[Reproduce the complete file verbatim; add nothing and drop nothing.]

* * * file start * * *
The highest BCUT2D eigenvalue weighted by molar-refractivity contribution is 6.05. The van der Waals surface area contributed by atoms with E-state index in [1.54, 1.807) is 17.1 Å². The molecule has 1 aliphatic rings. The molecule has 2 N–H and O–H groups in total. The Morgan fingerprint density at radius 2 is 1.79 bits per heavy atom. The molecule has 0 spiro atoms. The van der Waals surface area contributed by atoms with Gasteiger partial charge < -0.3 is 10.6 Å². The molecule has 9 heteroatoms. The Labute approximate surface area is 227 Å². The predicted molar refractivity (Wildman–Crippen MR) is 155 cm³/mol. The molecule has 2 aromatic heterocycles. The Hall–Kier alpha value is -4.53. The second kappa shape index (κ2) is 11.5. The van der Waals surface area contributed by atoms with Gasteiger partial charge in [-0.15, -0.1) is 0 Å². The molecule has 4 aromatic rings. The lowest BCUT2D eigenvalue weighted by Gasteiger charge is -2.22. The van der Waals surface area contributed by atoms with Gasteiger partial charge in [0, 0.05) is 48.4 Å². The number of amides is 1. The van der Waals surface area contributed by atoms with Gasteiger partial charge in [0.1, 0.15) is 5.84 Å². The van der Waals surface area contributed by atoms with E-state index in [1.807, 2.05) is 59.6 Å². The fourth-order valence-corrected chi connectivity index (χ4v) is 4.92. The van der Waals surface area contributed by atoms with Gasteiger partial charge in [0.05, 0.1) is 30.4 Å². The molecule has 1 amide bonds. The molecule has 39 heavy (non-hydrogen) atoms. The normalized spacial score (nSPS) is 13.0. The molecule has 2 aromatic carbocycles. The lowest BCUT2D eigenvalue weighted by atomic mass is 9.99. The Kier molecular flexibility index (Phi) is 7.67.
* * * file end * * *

The highest BCUT2D eigenvalue weighted by molar-refractivity contribution is 6.05. The van der Waals surface area contributed by atoms with E-state index in [1.54, 1.807) is 17.1 Å². The molecule has 1 aliphatic rings. The molecule has 2 N–H and O–H groups in total. The Morgan fingerprint density at radius 2 is 1.79 bits per heavy atom. The molecule has 0 spiro atoms. The van der Waals surface area contributed by atoms with Gasteiger partial charge < -0.3 is 10.6 Å². The molecule has 9 heteroatoms. The Labute approximate surface area is 227 Å². The predicted molar refractivity (Wildman–Crippen MR) is 155 cm³/mol. The molecule has 2 aromatic heterocycles. The Hall–Kier alpha value is -4.53. The second kappa shape index (κ2) is 11.5. The van der Waals surface area contributed by atoms with Gasteiger partial charge in [-0.15, -0.1) is 0 Å². The molecule has 4 aromatic rings. The lowest BCUT2D eigenvalue weighted by Gasteiger charge is -2.22. The van der Waals surface area contributed by atoms with Gasteiger partial charge in [0, 0.05) is 48.4 Å². The number of amides is 1. The van der Waals surface area contributed by atoms with Gasteiger partial charge in [0.1, 0.15) is 5.84 Å². The van der Waals surface area contributed by atoms with E-state index in [1.807, 2.05) is 59.6 Å². The fourth-order valence-corrected chi connectivity index (χ4v) is 4.92. The van der Waals surface area contributed by atoms with Gasteiger partial charge in [0.05, 0.1) is 30.4 Å². The molecule has 1 amide bonds. The molecule has 39 heavy (non-hydrogen) atoms. The normalized spacial score (nSPS) is 13.0. The molecule has 2 aromatic carbocycles. The lowest BCUT2D eigenvalue weighted by atomic mass is 9.99. The Kier molecular flexibility index (Phi) is 7.67.